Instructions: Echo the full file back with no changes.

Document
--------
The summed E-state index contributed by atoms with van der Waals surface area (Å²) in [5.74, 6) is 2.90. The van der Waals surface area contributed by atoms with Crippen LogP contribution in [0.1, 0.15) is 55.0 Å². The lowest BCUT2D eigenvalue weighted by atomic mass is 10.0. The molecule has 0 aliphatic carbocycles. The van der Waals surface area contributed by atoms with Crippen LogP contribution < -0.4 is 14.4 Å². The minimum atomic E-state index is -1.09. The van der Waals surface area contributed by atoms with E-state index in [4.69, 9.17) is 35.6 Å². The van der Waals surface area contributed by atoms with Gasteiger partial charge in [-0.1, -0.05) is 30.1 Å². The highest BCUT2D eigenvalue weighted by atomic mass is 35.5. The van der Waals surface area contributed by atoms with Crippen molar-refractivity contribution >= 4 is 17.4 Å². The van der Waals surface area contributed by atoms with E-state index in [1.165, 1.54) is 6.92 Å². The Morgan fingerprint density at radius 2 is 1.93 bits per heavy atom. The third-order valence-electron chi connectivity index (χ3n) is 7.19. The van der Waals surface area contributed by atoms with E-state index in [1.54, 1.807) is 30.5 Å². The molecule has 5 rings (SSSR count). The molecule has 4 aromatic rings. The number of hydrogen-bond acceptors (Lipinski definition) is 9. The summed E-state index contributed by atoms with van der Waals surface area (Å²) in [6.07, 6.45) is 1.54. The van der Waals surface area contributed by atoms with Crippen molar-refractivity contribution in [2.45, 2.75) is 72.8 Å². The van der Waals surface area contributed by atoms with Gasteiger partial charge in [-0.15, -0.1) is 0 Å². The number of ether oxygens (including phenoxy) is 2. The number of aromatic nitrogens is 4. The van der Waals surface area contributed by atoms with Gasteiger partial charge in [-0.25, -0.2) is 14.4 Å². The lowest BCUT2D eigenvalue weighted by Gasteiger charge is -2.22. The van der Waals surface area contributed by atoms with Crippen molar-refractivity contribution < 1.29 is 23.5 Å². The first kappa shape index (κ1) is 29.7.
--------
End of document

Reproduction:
The summed E-state index contributed by atoms with van der Waals surface area (Å²) in [5.74, 6) is 2.90. The van der Waals surface area contributed by atoms with Crippen LogP contribution in [0.1, 0.15) is 55.0 Å². The lowest BCUT2D eigenvalue weighted by atomic mass is 10.0. The molecule has 0 aliphatic carbocycles. The van der Waals surface area contributed by atoms with Crippen LogP contribution < -0.4 is 14.4 Å². The minimum atomic E-state index is -1.09. The van der Waals surface area contributed by atoms with E-state index in [4.69, 9.17) is 35.6 Å². The van der Waals surface area contributed by atoms with Gasteiger partial charge in [-0.1, -0.05) is 30.1 Å². The highest BCUT2D eigenvalue weighted by atomic mass is 35.5. The van der Waals surface area contributed by atoms with Crippen molar-refractivity contribution >= 4 is 17.4 Å². The van der Waals surface area contributed by atoms with E-state index in [1.165, 1.54) is 6.92 Å². The Morgan fingerprint density at radius 2 is 1.93 bits per heavy atom. The third-order valence-electron chi connectivity index (χ3n) is 7.19. The van der Waals surface area contributed by atoms with E-state index in [1.54, 1.807) is 30.5 Å². The molecule has 5 rings (SSSR count). The molecule has 4 aromatic rings. The number of hydrogen-bond acceptors (Lipinski definition) is 9. The summed E-state index contributed by atoms with van der Waals surface area (Å²) in [6.07, 6.45) is 1.54. The van der Waals surface area contributed by atoms with Crippen molar-refractivity contribution in [2.45, 2.75) is 72.8 Å². The van der Waals surface area contributed by atoms with Gasteiger partial charge in [-0.15, -0.1) is 0 Å². The number of ether oxygens (including phenoxy) is 2. The number of aromatic nitrogens is 4. The van der Waals surface area contributed by atoms with Gasteiger partial charge in [-0.25, -0.2) is 14.4 Å². The lowest BCUT2D eigenvalue weighted by Gasteiger charge is -2.22. The van der Waals surface area contributed by atoms with Crippen molar-refractivity contribution < 1.29 is 23.5 Å². The first kappa shape index (κ1) is 29.7.